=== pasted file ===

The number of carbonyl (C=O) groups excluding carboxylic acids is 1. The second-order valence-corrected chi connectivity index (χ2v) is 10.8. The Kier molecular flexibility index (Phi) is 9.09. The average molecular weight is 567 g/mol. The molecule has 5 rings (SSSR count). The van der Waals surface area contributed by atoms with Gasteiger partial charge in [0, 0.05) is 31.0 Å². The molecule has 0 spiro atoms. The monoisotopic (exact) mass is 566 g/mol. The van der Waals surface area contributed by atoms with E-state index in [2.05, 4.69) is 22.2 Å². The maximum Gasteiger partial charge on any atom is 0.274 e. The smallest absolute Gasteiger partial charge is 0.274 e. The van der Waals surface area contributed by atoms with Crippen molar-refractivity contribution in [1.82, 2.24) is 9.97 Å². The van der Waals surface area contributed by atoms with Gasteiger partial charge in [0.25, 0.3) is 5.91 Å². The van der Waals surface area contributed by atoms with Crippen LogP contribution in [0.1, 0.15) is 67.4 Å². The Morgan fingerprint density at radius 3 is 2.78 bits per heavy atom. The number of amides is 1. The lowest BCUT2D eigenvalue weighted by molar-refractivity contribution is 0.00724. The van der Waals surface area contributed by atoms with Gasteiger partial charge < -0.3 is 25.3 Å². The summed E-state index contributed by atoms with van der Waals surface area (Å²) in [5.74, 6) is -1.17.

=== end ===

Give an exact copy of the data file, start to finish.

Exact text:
The number of carbonyl (C=O) groups excluding carboxylic acids is 1. The second-order valence-corrected chi connectivity index (χ2v) is 10.8. The Kier molecular flexibility index (Phi) is 9.09. The average molecular weight is 567 g/mol. The molecule has 5 rings (SSSR count). The van der Waals surface area contributed by atoms with Gasteiger partial charge in [0, 0.05) is 31.0 Å². The molecule has 0 spiro atoms. The monoisotopic (exact) mass is 566 g/mol. The van der Waals surface area contributed by atoms with E-state index in [2.05, 4.69) is 22.2 Å². The maximum Gasteiger partial charge on any atom is 0.274 e. The smallest absolute Gasteiger partial charge is 0.274 e. The van der Waals surface area contributed by atoms with Crippen molar-refractivity contribution in [1.82, 2.24) is 9.97 Å². The van der Waals surface area contributed by atoms with Gasteiger partial charge in [0.25, 0.3) is 5.91 Å². The van der Waals surface area contributed by atoms with Crippen LogP contribution in [0.1, 0.15) is 67.4 Å². The Morgan fingerprint density at radius 3 is 2.78 bits per heavy atom. The number of amides is 1. The lowest BCUT2D eigenvalue weighted by molar-refractivity contribution is 0.00724. The van der Waals surface area contributed by atoms with Gasteiger partial charge < -0.3 is 25.3 Å². The summed E-state index contributed by atoms with van der Waals surface area (Å²) in [5.74, 6) is -1.17.